I stand here today with two legs the same length, thanks to Dr. Kasser, but I am grateful to him for so much more. People tell me all the time that I have a positive attitude. Perhaps that’s because, thanks to Dr. Kasser, I believe that anything is possible.
George Davies, a senior at Bancroft School in Worcester, Massachusetts, faces every challenge, every obstacle and every situation with a sense of what’s possible. He rows varsity crew, plays the electric guitar, and after two years of independent research he’s off to Scotland’s University of St Andrews to study biochemistry.
Dr. James Kasser, Boston Children’s Hospital’s surgeon-in-chief, diagnosed George when he was 3 months old with Fibular Hemimelia, a rare genetic absence of the fibular bone and a condition which results in the affected leg growing at a slower rate than normal. Without treatment, George’s right leg would have been six inches shorter than his left.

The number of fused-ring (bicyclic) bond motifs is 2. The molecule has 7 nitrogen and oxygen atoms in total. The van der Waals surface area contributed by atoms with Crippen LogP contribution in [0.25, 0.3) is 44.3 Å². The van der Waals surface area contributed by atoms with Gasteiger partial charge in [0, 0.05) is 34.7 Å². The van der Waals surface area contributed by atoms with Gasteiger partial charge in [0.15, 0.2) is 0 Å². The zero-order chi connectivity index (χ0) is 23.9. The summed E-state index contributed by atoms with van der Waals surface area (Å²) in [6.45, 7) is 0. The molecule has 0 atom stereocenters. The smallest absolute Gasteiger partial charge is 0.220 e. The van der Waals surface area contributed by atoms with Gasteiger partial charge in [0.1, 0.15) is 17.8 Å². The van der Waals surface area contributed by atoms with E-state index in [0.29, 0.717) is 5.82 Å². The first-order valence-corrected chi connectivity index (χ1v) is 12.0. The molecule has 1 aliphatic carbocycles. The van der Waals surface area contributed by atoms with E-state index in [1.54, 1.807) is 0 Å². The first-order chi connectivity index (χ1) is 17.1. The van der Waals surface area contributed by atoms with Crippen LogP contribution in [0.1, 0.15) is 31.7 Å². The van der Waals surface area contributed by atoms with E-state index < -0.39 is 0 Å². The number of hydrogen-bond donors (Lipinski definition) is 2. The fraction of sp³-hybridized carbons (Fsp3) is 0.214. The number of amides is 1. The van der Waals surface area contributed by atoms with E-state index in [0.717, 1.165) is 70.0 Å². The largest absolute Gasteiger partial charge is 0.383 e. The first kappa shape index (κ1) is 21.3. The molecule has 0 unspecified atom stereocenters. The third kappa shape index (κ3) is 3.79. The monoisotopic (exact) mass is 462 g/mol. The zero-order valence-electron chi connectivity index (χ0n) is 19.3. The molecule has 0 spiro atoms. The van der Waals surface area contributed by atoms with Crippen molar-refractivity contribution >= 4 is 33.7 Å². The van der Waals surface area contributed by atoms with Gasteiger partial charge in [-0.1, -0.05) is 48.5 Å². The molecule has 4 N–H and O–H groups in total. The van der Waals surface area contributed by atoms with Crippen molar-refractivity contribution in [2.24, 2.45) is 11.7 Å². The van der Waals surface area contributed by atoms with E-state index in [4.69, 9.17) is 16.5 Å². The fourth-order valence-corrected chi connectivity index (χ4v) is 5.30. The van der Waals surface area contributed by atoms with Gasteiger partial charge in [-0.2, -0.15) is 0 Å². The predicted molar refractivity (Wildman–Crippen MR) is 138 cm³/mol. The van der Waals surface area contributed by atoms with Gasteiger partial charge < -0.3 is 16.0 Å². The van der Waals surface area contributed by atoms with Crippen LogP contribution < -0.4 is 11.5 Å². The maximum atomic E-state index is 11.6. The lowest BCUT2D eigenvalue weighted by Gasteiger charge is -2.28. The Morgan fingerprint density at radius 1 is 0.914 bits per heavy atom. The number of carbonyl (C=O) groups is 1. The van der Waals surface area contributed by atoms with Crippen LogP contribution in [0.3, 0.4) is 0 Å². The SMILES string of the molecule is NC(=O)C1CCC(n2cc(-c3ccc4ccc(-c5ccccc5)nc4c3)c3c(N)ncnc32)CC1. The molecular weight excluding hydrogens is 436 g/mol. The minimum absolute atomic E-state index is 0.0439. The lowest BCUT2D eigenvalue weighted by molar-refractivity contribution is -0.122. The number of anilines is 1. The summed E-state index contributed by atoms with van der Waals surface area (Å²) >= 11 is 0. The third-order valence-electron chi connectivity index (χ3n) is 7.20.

His parents had two options: amputate George’s foot and have him fitted with a series of prostheses throughout his life or sign him up for a series of limb-lengthening operations.
Jen and Paul Davies did their homework. They spoke with other families whose children had undergone leg-lengthening operations. “The apparatus is dramatic and scary looking, but the kids seemed fine. We decided it was the best option for George,” recalls Jen. The Davies family opted for a series of limb-lengthening surgeries with Kasser.